Some climbers clip this to a gear loop, since it will not be weighted. This is okay, but it’s possible to break your gear loop if the rope gets stuck on something, meaning that you would end up ‘stranded’ at the top of the climb without a rope.

rappel from a sport climb anchor

Step 3
Untie from the end of the rope.

How to abseil from climbing anchor

Step 4
Feed the end of the rope through the main anchor points.

Tying a knot in the end of the rope stops it from zipping through the anchor if you accidentally let go of it during the next step.

How to rappel from a sport anchor

Step 5
Remove the carabiner from your belay loop and untie the knot. Pull the rope down so that both ends are on the ground. Some ropes have a convenient middle marker to make this easier.

Ask your belayer to confirm that the ends are down. If the ends are only just down, or if you’re abseiling to an exposed ledge, you should tie knots in both ends of the rope. These knots stop you from accidentally abseiling off the end of the rope.

How to abseil from a sport anchor

Step 6
Attach your belay device and prusik to the rope.

How to rappel from a sport route anchor

Step 7
Weight your belay device to check the setup. Then remove the slings. You are now ready to abseil.

How to abseil from a sport route anchor


Cleaning Sport Anchors – Top Tips

* Always double-check the setup before you untie each knot. A mistake could be fatal.

* Make sure to communicate with your partner so they know if you plan to lower or abseil. If you plan to lower but your partner thinks you will abseil, they will take you off belay! Be clear about what you are doing.

* Look out for sharp edges beneath the anchor. Consider abseiling, rather than lowering, if your rope could run over a sharp edge.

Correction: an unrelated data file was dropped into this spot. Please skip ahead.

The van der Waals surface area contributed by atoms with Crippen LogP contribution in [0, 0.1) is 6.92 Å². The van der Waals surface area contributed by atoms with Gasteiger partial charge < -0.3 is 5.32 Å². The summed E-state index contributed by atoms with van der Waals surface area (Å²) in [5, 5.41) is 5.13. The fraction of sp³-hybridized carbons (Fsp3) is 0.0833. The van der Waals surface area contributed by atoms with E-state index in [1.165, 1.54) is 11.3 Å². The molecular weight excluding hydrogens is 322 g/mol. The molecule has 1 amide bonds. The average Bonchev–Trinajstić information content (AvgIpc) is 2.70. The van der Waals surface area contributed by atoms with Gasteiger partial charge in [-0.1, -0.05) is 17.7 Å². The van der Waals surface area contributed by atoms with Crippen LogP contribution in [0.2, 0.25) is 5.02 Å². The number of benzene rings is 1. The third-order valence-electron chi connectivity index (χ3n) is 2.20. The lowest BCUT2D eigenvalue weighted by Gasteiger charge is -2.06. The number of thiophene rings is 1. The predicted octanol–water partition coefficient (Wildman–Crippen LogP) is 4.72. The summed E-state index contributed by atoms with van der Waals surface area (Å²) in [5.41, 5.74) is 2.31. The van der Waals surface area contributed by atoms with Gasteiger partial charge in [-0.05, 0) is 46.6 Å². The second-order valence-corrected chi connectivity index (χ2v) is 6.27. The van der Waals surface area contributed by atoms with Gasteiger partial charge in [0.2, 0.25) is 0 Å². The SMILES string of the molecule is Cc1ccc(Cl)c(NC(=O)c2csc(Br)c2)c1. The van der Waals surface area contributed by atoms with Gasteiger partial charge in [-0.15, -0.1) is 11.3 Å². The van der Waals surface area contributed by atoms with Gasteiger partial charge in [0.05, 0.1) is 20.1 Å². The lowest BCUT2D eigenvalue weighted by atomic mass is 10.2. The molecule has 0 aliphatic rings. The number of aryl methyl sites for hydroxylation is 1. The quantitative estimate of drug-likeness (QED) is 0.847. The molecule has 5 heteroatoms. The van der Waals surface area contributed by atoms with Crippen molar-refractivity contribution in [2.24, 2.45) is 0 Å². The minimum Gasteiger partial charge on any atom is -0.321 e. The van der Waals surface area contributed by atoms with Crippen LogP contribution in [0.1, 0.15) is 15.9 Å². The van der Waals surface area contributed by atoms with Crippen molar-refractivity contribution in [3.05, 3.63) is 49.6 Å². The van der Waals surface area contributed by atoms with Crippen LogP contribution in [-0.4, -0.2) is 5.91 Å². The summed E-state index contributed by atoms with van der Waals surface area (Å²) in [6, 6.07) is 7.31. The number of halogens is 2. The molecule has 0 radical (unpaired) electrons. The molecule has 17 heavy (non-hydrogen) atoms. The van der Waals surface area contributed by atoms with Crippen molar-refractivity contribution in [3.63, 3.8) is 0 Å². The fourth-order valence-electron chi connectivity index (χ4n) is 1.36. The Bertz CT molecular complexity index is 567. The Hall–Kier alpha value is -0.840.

* It’s important that you don’t add wear on the anchor rings by top-roping off them. Make sure to use your own screwgates and slings for top-roping so any wear is on your own gear rather than the rings.

* Always inspect the quality of the anchors and the rock around them before trusting your life to them.

* Never thread a rope directly through a bolt hanger. The square edges are likely to damage or cut your rope. Only thread your rope through round-edged metal.

Sport Anchors – Part 4 of 4 – Belaying from the Top

'Sport Climbing Anchors - Belaying from the Top' is part of the book - Sport Climbing Basics.

VDiff learn to sport climb free e-book ebook

For most sport climbs, you will belay from the bottom – just like you would at the indoor gym. However, you should belay from the top of the route when the anchor is in a poor position to lower from or abseil, or if you intend to walk off the top.


Step 1 - Equalize
Attach a cordelette to the anchor in the same way as if you were setting up a top rope.

How to set up sport climbing anchors

Step 2 - Attach
You'll need to attach yourself to the anchor in a way that you can see your partner as they follow the pitch and brace yourself if they fall. Once you are tight to the anchor, make sure you are positioned in a straight line between the central anchor point and the climber. You shouldn’t be pulled sideways if the climber falls.

You'll often need to extend your anchor to get into the optimal belay position. There are many ways to do this, each with their own advantages and limitations. The most common attachment and belay methods are described below.

belay position for sport climbing anchors

Step 3 - Choose a Belay Method
Pull up all the slack rope in the system until it's tight on your partner, then choose a method to belay them.

Three of the most common belaying methods are described below. It's important to understand the advantages and limitations of each, and be able to adapt these methods to suit any situation.



Attaching to Sport Climbing Anchors

Method 1 - Clip Directly
Clip your belay loop into the central point directly with a screwgate carabiner.

Advantages
- Simple

Disadvantages
- No dynamic aspect to the anchor (using the rope is much better. See methods 2-4)
- Very difficult to adjust belay position

Best Situation to Use this Method
If extending the anchor with the rope would put you in a bad position to belay.

How to belay sport climbing

Method 2 - Tie to the Central Point